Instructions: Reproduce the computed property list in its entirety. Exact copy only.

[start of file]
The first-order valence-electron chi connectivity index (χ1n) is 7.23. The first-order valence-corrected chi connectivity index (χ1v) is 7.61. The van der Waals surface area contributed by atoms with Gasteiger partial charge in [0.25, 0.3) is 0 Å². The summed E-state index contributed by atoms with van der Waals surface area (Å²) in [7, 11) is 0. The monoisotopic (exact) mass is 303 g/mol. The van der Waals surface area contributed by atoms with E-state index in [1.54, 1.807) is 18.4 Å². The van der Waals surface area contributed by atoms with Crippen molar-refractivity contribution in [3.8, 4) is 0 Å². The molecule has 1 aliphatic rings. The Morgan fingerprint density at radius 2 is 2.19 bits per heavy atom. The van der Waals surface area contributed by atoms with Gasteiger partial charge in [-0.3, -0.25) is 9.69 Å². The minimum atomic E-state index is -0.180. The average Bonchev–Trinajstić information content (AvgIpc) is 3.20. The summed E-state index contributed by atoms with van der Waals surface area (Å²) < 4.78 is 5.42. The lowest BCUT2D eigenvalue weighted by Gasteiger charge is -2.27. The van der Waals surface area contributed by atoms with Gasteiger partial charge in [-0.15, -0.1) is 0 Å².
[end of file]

The first-order valence-electron chi connectivity index (χ1n) is 7.23. The first-order valence-corrected chi connectivity index (χ1v) is 7.61. The van der Waals surface area contributed by atoms with Gasteiger partial charge in [0.25, 0.3) is 0 Å². The summed E-state index contributed by atoms with van der Waals surface area (Å²) in [7, 11) is 0. The monoisotopic (exact) mass is 303 g/mol. The van der Waals surface area contributed by atoms with E-state index in [1.54, 1.807) is 18.4 Å². The van der Waals surface area contributed by atoms with Crippen molar-refractivity contribution in [3.8, 4) is 0 Å². The molecule has 1 aliphatic rings. The Morgan fingerprint density at radius 2 is 2.19 bits per heavy atom. The van der Waals surface area contributed by atoms with Gasteiger partial charge in [-0.3, -0.25) is 9.69 Å². The minimum atomic E-state index is -0.180. The average Bonchev–Trinajstić information content (AvgIpc) is 3.20. The summed E-state index contributed by atoms with van der Waals surface area (Å²) < 4.78 is 5.42. The lowest BCUT2D eigenvalue weighted by Gasteiger charge is -2.27. The van der Waals surface area contributed by atoms with Gasteiger partial charge in [-0.15, -0.1) is 0 Å².